Of course, if (i) is true and the fruits of specific knowledge that is a consequent to the proper study of the history of philosophy (perhaps aided by some meta-philosophical inductions [e.g. "Philosophers “solve” problems in metaphysics, epistemology and ethics at particular dialectical junctures, when the weight of reasons points decisively in one direction rather than another. But such moments are inevitably transitory, awaiting the next compelling objection..."]), then, of course, there is a sense that the historian of philosophy knows better than the specialist what ultimately the fruits of specialist labor will be. In fact, the specialist philosopher may well need to believe (motivationally, even conceptually) either that the definitive solution of timeless problems is possible, or that she makes progress as approximation to a fixed truth (or both). Again, there are many shades of Kuhn here. So, while the historian of philosopher, stands apart of the mind-numbing puzzle-solving-action (with the same clean hands because not complicit in the sins of the applied philosophers [akin to the crimes of the scientist-engineers]), as it were, she alone can grasp the whole and have true self-knowledge (and, thus, is the real philosopher). Of course, (i) is also a substantive, controversial position that may well be argued against in metaphysics or epistemology or value theory (etc.); I return to this below.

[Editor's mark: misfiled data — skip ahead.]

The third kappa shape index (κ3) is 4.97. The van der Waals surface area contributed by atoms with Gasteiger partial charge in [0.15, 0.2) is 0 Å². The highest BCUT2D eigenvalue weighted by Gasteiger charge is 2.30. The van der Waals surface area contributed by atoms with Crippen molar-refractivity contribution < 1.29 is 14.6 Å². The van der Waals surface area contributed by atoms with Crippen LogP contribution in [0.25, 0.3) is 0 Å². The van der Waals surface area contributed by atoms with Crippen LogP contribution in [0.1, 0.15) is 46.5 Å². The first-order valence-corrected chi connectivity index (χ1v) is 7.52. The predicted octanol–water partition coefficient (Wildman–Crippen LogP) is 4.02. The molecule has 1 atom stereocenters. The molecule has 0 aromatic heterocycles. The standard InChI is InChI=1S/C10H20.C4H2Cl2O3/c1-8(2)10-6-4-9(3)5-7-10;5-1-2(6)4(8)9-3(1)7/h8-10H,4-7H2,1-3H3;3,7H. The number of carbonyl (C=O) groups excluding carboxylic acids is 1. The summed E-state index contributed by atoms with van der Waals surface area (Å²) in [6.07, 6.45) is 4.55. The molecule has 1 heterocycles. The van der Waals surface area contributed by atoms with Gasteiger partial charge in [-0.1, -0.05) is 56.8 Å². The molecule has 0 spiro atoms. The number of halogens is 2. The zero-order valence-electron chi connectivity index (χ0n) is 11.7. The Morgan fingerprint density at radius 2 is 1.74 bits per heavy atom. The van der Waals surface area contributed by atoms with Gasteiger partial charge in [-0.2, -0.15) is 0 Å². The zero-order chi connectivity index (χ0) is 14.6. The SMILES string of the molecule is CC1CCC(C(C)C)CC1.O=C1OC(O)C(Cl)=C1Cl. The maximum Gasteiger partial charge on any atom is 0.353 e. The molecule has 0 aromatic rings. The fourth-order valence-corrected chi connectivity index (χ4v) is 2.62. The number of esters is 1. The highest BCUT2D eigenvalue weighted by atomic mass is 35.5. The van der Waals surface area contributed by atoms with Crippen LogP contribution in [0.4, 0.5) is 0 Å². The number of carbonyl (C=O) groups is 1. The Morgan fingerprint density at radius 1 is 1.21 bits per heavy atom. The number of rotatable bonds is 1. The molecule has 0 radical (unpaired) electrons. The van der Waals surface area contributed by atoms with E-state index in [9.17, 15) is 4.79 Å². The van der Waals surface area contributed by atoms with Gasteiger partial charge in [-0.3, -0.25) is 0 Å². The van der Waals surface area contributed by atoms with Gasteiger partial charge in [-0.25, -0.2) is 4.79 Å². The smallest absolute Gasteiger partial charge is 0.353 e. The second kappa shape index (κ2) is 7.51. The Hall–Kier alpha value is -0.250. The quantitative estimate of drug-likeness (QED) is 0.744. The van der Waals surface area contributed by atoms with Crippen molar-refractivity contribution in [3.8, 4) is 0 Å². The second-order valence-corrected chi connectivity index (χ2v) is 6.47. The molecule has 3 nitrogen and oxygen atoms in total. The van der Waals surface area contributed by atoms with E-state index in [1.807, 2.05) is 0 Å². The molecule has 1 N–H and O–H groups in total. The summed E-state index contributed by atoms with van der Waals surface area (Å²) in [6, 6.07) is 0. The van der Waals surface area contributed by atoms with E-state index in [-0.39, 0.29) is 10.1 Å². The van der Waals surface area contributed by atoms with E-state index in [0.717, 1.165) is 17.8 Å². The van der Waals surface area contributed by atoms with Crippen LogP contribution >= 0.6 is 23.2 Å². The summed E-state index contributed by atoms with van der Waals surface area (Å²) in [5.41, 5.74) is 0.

Such a Kuhnian conception of the historian of philosopher, requires a strong, moralized ethos among historians in order to function as proper score-keeping umpires. For example, he writes,